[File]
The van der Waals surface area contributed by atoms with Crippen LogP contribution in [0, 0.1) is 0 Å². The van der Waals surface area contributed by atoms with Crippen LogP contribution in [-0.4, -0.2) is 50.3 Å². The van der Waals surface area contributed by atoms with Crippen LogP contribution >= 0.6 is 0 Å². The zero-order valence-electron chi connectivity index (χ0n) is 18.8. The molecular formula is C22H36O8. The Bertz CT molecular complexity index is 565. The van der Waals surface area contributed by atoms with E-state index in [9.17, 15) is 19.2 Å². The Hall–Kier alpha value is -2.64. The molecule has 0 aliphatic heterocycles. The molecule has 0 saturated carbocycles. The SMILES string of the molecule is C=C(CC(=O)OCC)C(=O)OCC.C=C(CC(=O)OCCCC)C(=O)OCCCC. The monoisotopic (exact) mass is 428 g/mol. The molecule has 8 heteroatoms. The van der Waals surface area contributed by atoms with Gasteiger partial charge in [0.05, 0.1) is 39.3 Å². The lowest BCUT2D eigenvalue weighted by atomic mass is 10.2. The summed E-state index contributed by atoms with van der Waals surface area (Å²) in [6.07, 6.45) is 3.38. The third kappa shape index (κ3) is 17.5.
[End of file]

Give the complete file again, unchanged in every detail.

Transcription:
The van der Waals surface area contributed by atoms with Crippen LogP contribution in [0, 0.1) is 0 Å². The van der Waals surface area contributed by atoms with Crippen LogP contribution in [-0.4, -0.2) is 50.3 Å². The van der Waals surface area contributed by atoms with Crippen LogP contribution >= 0.6 is 0 Å². The zero-order valence-electron chi connectivity index (χ0n) is 18.8. The molecular formula is C22H36O8. The Bertz CT molecular complexity index is 565. The van der Waals surface area contributed by atoms with E-state index in [9.17, 15) is 19.2 Å². The Hall–Kier alpha value is -2.64. The molecule has 0 aliphatic heterocycles. The molecule has 0 saturated carbocycles. The SMILES string of the molecule is C=C(CC(=O)OCC)C(=O)OCC.C=C(CC(=O)OCCCC)C(=O)OCCCC. The monoisotopic (exact) mass is 428 g/mol. The molecule has 8 heteroatoms. The van der Waals surface area contributed by atoms with Gasteiger partial charge in [0.05, 0.1) is 39.3 Å². The lowest BCUT2D eigenvalue weighted by atomic mass is 10.2. The summed E-state index contributed by atoms with van der Waals surface area (Å²) in [6.07, 6.45) is 3.38. The third kappa shape index (κ3) is 17.5.